October 3, 2011
With the new federal fiscal year that began October 1, 2011, Congress is making slow progress in advancing spending bills to cover federal discretionary programs, including mental illness research, services and housing programs. It is likely to be several weeks before these bills are finished and combined into an “omnibus appropriations” bill for FY 2012. In the meantime, Congress has put into place a temporary “continuing resolution” to keep all discretionary programs operating at current FY 2011 levels through November 18, 2011.
Neither the House nor the Senate is expected to act on their spending bills in October. Instead each side is expected to negotiate with the Obama Administration on specific funding levels and agree on a single omnibus spending bill that would go to the President shortly before the November 18 deadline.
It is important to note that all of these federal discretionary programs are subject to strict limits that are now in place as part of the debt limit extension agreement reached between the President and Congress in August. These caps will limit overall spending for FY 2012 at or near FY 2011 levels and will restrict discretionary spending for the coming decade. As a result, most programs will be frozen at FY 2011 levels and in many cases cut in order to accommodate increases in other programs.
Read further for a detailed analysis of proposed FY 2012 funding levels for mental illness research, services and housing programs.
The draft Senate Labor-HHS bill for FY 2012 would impose the first reduction for the National Institutes of Health (NIH) in decades – cutting funding by $190 million. This is a limited reduction given the overall $30.8 billion budget for NIH. Within NIH, the National Institute of Mental Health (NIMH) would see a slight $17 million reduction under the Senate bill to $1.46 billion. By contrast, the House bill would fully fund the President’s FY 2012 request of $1.571 billion, which is $40 million above the current FY 2011 level of $1.477 million.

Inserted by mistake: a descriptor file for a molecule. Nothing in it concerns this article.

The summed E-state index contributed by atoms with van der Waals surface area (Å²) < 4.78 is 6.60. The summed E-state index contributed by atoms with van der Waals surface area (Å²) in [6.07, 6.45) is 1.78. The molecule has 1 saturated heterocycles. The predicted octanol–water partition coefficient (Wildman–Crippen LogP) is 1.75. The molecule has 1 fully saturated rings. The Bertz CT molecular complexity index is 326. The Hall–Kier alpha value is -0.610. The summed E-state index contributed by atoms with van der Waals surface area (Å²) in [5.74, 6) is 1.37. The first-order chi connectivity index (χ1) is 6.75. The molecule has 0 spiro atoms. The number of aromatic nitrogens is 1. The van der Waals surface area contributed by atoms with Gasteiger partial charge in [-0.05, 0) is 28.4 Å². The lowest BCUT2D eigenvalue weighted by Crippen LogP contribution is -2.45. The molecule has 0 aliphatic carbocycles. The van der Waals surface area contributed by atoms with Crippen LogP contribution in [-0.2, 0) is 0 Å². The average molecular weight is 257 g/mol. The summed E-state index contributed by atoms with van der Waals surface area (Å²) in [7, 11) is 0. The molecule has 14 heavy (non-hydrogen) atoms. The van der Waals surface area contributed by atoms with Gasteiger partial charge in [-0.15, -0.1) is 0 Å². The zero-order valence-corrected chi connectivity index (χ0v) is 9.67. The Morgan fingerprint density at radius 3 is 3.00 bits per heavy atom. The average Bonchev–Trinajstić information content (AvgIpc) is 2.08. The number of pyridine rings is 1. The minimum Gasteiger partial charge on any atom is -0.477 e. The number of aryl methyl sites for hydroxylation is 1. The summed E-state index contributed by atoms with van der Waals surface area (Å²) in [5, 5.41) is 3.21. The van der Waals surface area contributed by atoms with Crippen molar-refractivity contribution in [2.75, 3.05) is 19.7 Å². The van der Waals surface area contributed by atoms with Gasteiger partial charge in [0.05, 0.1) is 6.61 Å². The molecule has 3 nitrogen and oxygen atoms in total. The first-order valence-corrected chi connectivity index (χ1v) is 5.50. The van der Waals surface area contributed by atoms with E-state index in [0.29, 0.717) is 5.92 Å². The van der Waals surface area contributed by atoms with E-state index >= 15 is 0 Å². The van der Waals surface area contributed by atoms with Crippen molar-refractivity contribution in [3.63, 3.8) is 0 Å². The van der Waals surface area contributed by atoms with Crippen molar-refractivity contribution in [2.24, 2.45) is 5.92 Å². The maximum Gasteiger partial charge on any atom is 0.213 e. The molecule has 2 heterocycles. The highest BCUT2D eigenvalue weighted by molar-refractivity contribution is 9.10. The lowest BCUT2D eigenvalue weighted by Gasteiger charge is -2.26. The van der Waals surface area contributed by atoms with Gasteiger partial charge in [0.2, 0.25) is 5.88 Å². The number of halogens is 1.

It is important to note that under either proposal, NIMH will continue to struggle to adequately fund research protocols in FY 2012, as even the President’s budget holds NIMH below “medical research inflation” – the annual escalation in research cost. In addition, NIMH has nearly $700 million in “out-year” commitments (44% of the NIMH budget), that are multi-year grants for ongoing basic research and clinical studies. Holding the NIMH budget at or near a freeze for FY 2012 will likely lower the Institute’s “pay-line” to 15 percent. In other words, 85 percent of “new and competing” research grants (that get through peer review and are deemed meritorious science) will not receive funding.
On a positive note, the report accompanying the Senate bill contains language specifically directing NIMH to develop and coordinate a research program to examine early mortality and medical co-morbidities experienced by adults living with serious mental illness, a major priority for NAMI. This language directs NIMH to work with other NIH institutes responsible for diabetes and heart disease on focused research on individuals living with serious mental illness: